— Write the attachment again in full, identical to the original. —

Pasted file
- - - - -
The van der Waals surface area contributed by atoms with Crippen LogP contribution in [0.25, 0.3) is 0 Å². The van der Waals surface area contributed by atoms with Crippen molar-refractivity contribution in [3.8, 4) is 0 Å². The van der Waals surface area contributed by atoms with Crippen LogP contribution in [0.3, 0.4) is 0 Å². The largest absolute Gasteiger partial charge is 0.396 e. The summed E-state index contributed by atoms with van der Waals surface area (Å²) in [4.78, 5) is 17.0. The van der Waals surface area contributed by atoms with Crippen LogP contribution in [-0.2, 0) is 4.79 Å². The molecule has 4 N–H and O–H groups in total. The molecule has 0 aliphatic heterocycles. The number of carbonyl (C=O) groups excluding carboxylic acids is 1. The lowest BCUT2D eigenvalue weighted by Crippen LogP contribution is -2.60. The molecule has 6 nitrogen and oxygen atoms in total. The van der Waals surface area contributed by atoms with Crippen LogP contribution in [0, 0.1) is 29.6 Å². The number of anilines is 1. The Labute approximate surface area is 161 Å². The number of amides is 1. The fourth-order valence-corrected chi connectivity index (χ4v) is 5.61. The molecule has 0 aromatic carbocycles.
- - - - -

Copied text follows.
The van der Waals surface area contributed by atoms with Crippen LogP contribution in [0.25, 0.3) is 0 Å². The van der Waals surface area contributed by atoms with Crippen molar-refractivity contribution in [3.8, 4) is 0 Å². The van der Waals surface area contributed by atoms with Crippen LogP contribution in [0.3, 0.4) is 0 Å². The largest absolute Gasteiger partial charge is 0.396 e. The summed E-state index contributed by atoms with van der Waals surface area (Å²) in [4.78, 5) is 17.0. The van der Waals surface area contributed by atoms with Crippen LogP contribution in [-0.2, 0) is 4.79 Å². The molecule has 4 N–H and O–H groups in total. The molecule has 0 aliphatic heterocycles. The number of carbonyl (C=O) groups excluding carboxylic acids is 1. The lowest BCUT2D eigenvalue weighted by Crippen LogP contribution is -2.60. The molecule has 6 nitrogen and oxygen atoms in total. The van der Waals surface area contributed by atoms with Crippen LogP contribution in [0, 0.1) is 29.6 Å². The number of anilines is 1. The Labute approximate surface area is 161 Å². The number of amides is 1. The fourth-order valence-corrected chi connectivity index (χ4v) is 5.61. The molecule has 0 aromatic carbocycles.